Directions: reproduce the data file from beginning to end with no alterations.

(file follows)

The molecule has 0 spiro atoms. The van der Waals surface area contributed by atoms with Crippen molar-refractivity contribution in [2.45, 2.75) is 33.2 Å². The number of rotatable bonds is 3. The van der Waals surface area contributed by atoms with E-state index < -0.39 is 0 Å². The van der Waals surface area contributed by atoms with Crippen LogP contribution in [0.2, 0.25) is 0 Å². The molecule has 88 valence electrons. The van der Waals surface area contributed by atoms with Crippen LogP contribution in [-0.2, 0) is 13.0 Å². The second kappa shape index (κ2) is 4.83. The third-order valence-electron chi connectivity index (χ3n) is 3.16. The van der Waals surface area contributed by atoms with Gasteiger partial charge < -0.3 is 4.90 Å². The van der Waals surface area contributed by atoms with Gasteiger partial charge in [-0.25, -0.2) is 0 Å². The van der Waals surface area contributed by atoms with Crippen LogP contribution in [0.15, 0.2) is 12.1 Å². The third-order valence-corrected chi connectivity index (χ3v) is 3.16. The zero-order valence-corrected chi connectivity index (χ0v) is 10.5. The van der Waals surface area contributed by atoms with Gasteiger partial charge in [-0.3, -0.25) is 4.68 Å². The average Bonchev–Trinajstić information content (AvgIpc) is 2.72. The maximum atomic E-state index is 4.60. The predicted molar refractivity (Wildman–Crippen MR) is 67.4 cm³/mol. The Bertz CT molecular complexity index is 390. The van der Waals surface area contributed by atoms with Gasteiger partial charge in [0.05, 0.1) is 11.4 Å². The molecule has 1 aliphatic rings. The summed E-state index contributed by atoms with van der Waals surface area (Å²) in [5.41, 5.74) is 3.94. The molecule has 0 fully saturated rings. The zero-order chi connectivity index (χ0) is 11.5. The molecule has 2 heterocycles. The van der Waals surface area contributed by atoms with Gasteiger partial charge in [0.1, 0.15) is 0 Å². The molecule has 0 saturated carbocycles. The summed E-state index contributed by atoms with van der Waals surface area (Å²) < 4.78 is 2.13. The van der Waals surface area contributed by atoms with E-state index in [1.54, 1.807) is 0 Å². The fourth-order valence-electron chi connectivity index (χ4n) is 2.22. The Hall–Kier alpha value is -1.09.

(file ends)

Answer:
The molecule has 0 spiro atoms. The van der Waals surface area contributed by atoms with Crippen molar-refractivity contribution in [2.45, 2.75) is 33.2 Å². The number of rotatable bonds is 3. The van der Waals surface area contributed by atoms with E-state index < -0.39 is 0 Å². The van der Waals surface area contributed by atoms with Crippen LogP contribution in [0.2, 0.25) is 0 Å². The molecule has 88 valence electrons. The van der Waals surface area contributed by atoms with Crippen LogP contribution in [-0.2, 0) is 13.0 Å². The second kappa shape index (κ2) is 4.83. The third-order valence-electron chi connectivity index (χ3n) is 3.16. The van der Waals surface area contributed by atoms with Gasteiger partial charge < -0.3 is 4.90 Å². The van der Waals surface area contributed by atoms with Gasteiger partial charge in [-0.25, -0.2) is 0 Å². The van der Waals surface area contributed by atoms with Crippen LogP contribution in [0.15, 0.2) is 12.1 Å². The third-order valence-corrected chi connectivity index (χ3v) is 3.16. The zero-order valence-corrected chi connectivity index (χ0v) is 10.5. The van der Waals surface area contributed by atoms with Gasteiger partial charge in [-0.3, -0.25) is 4.68 Å². The average Bonchev–Trinajstić information content (AvgIpc) is 2.72. The maximum atomic E-state index is 4.60. The predicted molar refractivity (Wildman–Crippen MR) is 67.4 cm³/mol. The Bertz CT molecular complexity index is 390. The van der Waals surface area contributed by atoms with Gasteiger partial charge in [0.05, 0.1) is 11.4 Å². The molecule has 1 aliphatic rings. The summed E-state index contributed by atoms with van der Waals surface area (Å²) in [5.41, 5.74) is 3.94. The molecule has 0 fully saturated rings. The zero-order chi connectivity index (χ0) is 11.5. The molecule has 2 heterocycles. The van der Waals surface area contributed by atoms with Gasteiger partial charge in [0.1, 0.15) is 0 Å². The molecule has 0 saturated carbocycles. The summed E-state index contributed by atoms with van der Waals surface area (Å²) < 4.78 is 2.13. The van der Waals surface area contributed by atoms with E-state index in [1.54, 1.807) is 0 Å². The fourth-order valence-electron chi connectivity index (χ4n) is 2.22. The Hall–Kier alpha value is -1.09.